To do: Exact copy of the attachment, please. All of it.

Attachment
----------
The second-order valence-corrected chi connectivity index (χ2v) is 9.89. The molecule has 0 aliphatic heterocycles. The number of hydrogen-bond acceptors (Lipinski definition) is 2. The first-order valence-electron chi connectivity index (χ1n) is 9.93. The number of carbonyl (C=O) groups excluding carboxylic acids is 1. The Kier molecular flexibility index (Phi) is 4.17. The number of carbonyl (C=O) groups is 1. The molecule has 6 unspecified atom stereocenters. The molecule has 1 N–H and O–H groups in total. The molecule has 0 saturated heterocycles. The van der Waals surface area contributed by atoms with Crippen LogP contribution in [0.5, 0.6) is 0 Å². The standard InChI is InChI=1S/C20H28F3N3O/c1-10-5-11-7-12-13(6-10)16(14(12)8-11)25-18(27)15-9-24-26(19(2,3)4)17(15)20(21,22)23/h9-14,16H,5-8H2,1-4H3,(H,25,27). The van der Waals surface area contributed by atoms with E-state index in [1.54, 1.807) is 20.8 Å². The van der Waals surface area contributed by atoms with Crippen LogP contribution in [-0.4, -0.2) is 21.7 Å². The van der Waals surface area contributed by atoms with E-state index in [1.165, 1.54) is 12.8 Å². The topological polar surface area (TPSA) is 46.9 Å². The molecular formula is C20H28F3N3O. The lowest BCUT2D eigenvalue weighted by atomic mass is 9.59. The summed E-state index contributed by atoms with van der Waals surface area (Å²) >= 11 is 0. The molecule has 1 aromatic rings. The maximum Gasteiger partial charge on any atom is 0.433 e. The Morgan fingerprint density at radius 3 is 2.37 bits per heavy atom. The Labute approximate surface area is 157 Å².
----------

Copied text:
The second-order valence-corrected chi connectivity index (χ2v) is 9.89. The molecule has 0 aliphatic heterocycles. The number of hydrogen-bond acceptors (Lipinski definition) is 2. The first-order valence-electron chi connectivity index (χ1n) is 9.93. The number of carbonyl (C=O) groups excluding carboxylic acids is 1. The Kier molecular flexibility index (Phi) is 4.17. The number of carbonyl (C=O) groups is 1. The molecule has 6 unspecified atom stereocenters. The molecule has 1 N–H and O–H groups in total. The molecule has 0 saturated heterocycles. The van der Waals surface area contributed by atoms with Crippen LogP contribution in [0.5, 0.6) is 0 Å². The standard InChI is InChI=1S/C20H28F3N3O/c1-10-5-11-7-12-13(6-10)16(14(12)8-11)25-18(27)15-9-24-26(19(2,3)4)17(15)20(21,22)23/h9-14,16H,5-8H2,1-4H3,(H,25,27). The van der Waals surface area contributed by atoms with E-state index in [1.54, 1.807) is 20.8 Å². The van der Waals surface area contributed by atoms with Crippen LogP contribution in [-0.4, -0.2) is 21.7 Å². The van der Waals surface area contributed by atoms with E-state index in [1.165, 1.54) is 12.8 Å². The topological polar surface area (TPSA) is 46.9 Å². The molecular formula is C20H28F3N3O. The lowest BCUT2D eigenvalue weighted by atomic mass is 9.59. The summed E-state index contributed by atoms with van der Waals surface area (Å²) >= 11 is 0. The molecule has 1 aromatic rings. The maximum Gasteiger partial charge on any atom is 0.433 e. The Morgan fingerprint density at radius 3 is 2.37 bits per heavy atom. The Labute approximate surface area is 157 Å².